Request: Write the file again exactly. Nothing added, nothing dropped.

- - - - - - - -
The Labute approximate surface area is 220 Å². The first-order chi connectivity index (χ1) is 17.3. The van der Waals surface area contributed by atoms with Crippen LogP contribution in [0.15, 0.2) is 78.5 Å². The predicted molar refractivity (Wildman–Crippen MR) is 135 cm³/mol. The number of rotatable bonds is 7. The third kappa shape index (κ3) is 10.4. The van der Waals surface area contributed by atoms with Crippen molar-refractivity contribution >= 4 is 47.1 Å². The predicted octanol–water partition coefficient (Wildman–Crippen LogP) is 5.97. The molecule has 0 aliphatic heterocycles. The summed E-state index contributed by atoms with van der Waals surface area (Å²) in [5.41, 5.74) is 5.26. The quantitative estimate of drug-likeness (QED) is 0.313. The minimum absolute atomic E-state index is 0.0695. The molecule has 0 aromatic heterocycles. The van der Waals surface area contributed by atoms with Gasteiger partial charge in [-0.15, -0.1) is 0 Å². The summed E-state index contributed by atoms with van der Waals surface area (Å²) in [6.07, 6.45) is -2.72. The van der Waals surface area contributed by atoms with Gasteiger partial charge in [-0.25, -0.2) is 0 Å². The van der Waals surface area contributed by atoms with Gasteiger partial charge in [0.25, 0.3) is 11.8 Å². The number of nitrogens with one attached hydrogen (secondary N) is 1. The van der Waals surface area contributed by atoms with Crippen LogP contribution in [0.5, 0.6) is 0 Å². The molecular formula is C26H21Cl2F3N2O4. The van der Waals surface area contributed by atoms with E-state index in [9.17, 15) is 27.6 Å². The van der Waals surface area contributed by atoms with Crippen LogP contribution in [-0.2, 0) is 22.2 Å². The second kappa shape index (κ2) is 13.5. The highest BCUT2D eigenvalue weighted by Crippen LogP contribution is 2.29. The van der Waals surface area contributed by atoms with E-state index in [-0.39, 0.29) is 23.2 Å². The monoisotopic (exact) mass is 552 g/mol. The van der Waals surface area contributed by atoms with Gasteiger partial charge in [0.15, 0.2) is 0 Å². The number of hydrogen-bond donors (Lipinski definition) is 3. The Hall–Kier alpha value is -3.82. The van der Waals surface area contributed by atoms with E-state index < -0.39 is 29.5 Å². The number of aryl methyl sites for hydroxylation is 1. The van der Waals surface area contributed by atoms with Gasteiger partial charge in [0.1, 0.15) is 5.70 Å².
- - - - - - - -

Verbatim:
The Labute approximate surface area is 220 Å². The first-order chi connectivity index (χ1) is 17.3. The van der Waals surface area contributed by atoms with Crippen LogP contribution in [0.15, 0.2) is 78.5 Å². The predicted molar refractivity (Wildman–Crippen MR) is 135 cm³/mol. The number of rotatable bonds is 7. The third kappa shape index (κ3) is 10.4. The van der Waals surface area contributed by atoms with Crippen molar-refractivity contribution >= 4 is 47.1 Å². The predicted octanol–water partition coefficient (Wildman–Crippen LogP) is 5.97. The molecule has 0 aliphatic heterocycles. The summed E-state index contributed by atoms with van der Waals surface area (Å²) in [5.41, 5.74) is 5.26. The quantitative estimate of drug-likeness (QED) is 0.313. The minimum absolute atomic E-state index is 0.0695. The molecule has 0 aromatic heterocycles. The van der Waals surface area contributed by atoms with Gasteiger partial charge in [-0.15, -0.1) is 0 Å². The summed E-state index contributed by atoms with van der Waals surface area (Å²) in [6.07, 6.45) is -2.72. The van der Waals surface area contributed by atoms with Gasteiger partial charge in [-0.25, -0.2) is 0 Å². The van der Waals surface area contributed by atoms with Gasteiger partial charge in [0.25, 0.3) is 11.8 Å². The number of nitrogens with one attached hydrogen (secondary N) is 1. The van der Waals surface area contributed by atoms with Crippen LogP contribution in [0.5, 0.6) is 0 Å². The molecular formula is C26H21Cl2F3N2O4. The van der Waals surface area contributed by atoms with E-state index in [9.17, 15) is 27.6 Å². The van der Waals surface area contributed by atoms with Crippen LogP contribution in [-0.2, 0) is 22.2 Å². The second kappa shape index (κ2) is 13.5. The highest BCUT2D eigenvalue weighted by Crippen LogP contribution is 2.29. The van der Waals surface area contributed by atoms with E-state index in [-0.39, 0.29) is 23.2 Å². The monoisotopic (exact) mass is 552 g/mol. The van der Waals surface area contributed by atoms with Gasteiger partial charge in [0.15, 0.2) is 0 Å². The number of hydrogen-bond donors (Lipinski definition) is 3. The Hall–Kier alpha value is -3.82. The van der Waals surface area contributed by atoms with E-state index < -0.39 is 29.5 Å². The number of aryl methyl sites for hydroxylation is 1. The van der Waals surface area contributed by atoms with Gasteiger partial charge in [0.1, 0.15) is 5.70 Å².